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I had a hive that absconded last summer for reasons that I never figured out. The hive looked OK when I checked it out (minus the bees) so I left it place in the event I caught a swarm later on.

That never happened and I was going to put the hive into storage. When I opened it 2 brood frames had the signs of AFB on 1 side in a small area that would have been facing each other in the hive.

Do you think this is AFB or brood that got left behind and turned rancid?
 

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>Do you think this is AFB or brood that got left behind and turned rancid?

When they abscond all the old brood dies and then rots. If it's all dry now it's hard to tell for sure. If it was still wet the string test would be the standard field test. One sign is to open some of the capped cells and look for pupae with their tongues out and look for dark scale. Also smell it if you have an idea what AFB smells like. You can buy an AFB kit from the bee suppliers. Most of them have one now, or you can do a Holst milk test.

"The Holst milk test: The Holst milk test was designed to identy American foulbrood diseas in scales by the high level of proteolytic enzymes produced by B. Larvae when sporulating (Holst, 1946). A scale or tothpick smear is swirled gently in a tube containing 3-4 milliliters of 1 per cent powdered skim milk and incubated at body temperature. If spores of B. larvae are present, the cloudy suspension will celar in 10-20 minutes. Scales from EFB or scacbrood are negative in this test." The Hive and the Honey Bee 1970 edition Page 623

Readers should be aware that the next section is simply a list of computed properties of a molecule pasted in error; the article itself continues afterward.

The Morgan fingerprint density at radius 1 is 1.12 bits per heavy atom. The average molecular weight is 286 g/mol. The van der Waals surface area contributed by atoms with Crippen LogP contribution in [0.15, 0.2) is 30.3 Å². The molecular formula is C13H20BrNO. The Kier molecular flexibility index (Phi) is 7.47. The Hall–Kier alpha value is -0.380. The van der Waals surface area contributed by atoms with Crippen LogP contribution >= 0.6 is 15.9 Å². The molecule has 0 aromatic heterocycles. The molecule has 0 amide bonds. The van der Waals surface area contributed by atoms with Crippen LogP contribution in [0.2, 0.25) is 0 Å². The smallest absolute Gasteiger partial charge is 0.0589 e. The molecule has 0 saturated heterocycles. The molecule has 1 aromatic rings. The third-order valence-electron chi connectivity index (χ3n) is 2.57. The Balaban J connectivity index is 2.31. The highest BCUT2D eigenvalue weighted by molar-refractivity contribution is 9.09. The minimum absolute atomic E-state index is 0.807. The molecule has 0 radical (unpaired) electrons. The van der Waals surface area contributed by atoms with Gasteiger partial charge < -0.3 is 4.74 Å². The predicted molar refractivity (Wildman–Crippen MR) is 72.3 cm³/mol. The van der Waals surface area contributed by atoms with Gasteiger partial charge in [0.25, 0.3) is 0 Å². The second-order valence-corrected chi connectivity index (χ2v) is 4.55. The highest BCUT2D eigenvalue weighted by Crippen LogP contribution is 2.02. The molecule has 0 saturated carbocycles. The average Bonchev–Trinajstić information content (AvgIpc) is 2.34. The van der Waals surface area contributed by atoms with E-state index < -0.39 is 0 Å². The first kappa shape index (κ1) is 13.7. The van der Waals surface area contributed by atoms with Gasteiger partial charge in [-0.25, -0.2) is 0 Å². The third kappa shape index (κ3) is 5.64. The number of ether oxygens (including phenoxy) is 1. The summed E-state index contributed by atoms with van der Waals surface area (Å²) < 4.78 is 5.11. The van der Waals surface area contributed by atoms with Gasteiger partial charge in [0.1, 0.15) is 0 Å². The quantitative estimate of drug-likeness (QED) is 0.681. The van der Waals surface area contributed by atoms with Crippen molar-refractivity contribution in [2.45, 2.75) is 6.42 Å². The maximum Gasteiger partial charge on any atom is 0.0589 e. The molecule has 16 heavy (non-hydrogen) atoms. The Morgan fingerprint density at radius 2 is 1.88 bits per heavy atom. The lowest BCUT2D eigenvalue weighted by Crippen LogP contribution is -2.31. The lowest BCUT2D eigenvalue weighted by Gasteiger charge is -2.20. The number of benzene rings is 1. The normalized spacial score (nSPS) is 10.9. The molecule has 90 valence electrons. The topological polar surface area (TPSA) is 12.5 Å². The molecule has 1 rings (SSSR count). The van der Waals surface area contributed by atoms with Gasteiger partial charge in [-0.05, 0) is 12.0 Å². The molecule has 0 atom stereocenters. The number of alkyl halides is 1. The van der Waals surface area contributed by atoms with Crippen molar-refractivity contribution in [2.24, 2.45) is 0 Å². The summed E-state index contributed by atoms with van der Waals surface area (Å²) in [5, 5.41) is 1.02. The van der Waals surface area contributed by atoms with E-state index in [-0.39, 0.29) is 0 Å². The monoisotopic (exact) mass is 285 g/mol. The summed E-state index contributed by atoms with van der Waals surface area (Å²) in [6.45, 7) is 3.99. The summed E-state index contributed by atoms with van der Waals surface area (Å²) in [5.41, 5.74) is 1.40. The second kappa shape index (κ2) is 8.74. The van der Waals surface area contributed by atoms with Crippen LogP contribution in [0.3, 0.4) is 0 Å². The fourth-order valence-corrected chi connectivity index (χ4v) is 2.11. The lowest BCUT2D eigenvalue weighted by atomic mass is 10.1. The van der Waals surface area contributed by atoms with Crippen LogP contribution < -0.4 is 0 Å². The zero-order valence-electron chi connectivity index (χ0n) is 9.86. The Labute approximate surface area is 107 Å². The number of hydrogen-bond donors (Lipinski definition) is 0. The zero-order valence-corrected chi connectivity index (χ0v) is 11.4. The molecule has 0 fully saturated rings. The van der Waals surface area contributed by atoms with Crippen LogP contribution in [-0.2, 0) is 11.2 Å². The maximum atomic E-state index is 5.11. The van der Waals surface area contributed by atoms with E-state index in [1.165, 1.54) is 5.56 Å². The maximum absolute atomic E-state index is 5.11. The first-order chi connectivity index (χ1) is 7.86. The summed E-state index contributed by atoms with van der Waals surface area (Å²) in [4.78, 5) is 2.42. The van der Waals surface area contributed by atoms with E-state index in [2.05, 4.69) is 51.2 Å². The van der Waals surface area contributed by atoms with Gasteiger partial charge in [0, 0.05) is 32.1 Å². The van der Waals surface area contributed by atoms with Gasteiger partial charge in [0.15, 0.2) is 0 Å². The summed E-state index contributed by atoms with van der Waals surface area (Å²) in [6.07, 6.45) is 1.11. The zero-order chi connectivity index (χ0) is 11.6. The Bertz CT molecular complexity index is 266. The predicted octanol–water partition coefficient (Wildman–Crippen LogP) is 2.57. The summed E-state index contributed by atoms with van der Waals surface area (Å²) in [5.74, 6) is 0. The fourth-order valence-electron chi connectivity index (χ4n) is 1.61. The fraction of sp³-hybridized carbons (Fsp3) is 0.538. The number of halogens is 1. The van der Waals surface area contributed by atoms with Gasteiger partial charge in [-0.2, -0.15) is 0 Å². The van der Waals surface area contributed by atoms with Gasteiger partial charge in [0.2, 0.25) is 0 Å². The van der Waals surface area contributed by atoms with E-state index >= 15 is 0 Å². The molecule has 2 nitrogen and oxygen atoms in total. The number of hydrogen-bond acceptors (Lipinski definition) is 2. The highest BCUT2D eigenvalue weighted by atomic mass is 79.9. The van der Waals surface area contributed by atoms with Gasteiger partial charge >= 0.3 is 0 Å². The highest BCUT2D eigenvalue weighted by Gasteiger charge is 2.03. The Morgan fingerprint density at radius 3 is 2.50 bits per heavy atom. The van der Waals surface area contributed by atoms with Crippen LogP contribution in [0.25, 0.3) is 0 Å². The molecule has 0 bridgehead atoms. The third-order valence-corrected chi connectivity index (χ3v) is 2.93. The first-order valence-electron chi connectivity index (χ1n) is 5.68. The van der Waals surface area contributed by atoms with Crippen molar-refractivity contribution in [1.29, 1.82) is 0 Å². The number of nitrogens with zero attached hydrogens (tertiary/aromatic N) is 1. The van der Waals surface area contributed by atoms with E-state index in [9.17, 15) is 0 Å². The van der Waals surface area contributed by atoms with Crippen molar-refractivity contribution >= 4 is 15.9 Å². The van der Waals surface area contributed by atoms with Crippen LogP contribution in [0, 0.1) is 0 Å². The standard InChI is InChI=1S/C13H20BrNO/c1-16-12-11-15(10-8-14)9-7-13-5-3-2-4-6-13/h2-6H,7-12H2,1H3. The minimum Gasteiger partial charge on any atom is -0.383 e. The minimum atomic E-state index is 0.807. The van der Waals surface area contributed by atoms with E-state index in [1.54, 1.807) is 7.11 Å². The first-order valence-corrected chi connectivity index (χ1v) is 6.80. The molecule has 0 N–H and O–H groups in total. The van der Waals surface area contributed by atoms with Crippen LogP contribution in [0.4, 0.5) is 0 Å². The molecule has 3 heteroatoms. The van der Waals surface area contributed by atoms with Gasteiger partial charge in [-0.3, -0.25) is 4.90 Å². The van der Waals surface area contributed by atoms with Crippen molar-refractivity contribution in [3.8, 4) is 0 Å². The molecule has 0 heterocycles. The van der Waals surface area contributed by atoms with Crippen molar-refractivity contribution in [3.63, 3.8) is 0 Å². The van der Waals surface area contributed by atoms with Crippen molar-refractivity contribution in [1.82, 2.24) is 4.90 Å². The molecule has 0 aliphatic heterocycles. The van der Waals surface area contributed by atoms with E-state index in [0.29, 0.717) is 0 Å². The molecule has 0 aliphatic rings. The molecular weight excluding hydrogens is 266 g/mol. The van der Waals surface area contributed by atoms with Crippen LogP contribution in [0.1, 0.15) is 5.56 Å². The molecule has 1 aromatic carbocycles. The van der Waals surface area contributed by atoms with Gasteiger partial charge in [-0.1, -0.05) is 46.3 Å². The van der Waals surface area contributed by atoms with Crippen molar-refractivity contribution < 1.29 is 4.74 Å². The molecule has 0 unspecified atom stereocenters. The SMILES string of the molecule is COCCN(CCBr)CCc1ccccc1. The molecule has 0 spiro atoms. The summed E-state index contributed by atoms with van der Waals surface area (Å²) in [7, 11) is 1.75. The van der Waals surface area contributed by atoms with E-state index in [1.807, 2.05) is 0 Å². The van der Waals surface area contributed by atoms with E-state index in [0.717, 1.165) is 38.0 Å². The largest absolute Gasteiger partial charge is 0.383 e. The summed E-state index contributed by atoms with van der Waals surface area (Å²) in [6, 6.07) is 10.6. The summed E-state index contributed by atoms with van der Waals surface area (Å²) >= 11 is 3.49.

I would try to do either the Holst milk test or the tests from the bee suppiers before you assume anything. Try to do a definitive test, and don't speculate. I would want to know for sure either way.
 

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> The Holst milk test was designed to identy American foulbrood diseas in scales by the high level of proteolytic enzymes produced by B. Larvae when sporulating (Holst, 1946).

Mike,
I thought there was a reclassification of the bacterium behind AFB? The spore-forming bacterium 'Paenibacillus larvae', or (P. larvae) was found to be the agent behind American foulbrood (AFB).

http://www.hgsc.bcm.tmc.edu/projects/microbial/Plarvae/
 

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>I thought there was a reclassification of the bacterium behind AFB? The spore-forming bacterium 'Paenibacillus larvae', or (P. larvae) was found to be the agent behind American foulbrood (AFB).

Not in 1970. Yes it's been reclassified. But it's still the same bacteria. The test has been around since 1946 and I got it out of a 1970 edition of The Hive and the Honey Bee. So it still has the old name in that edition.
 

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Michael, I checked on BEE-L.
A few there have mentioned that the correct agent of AFB is Paenibacillus larvae, or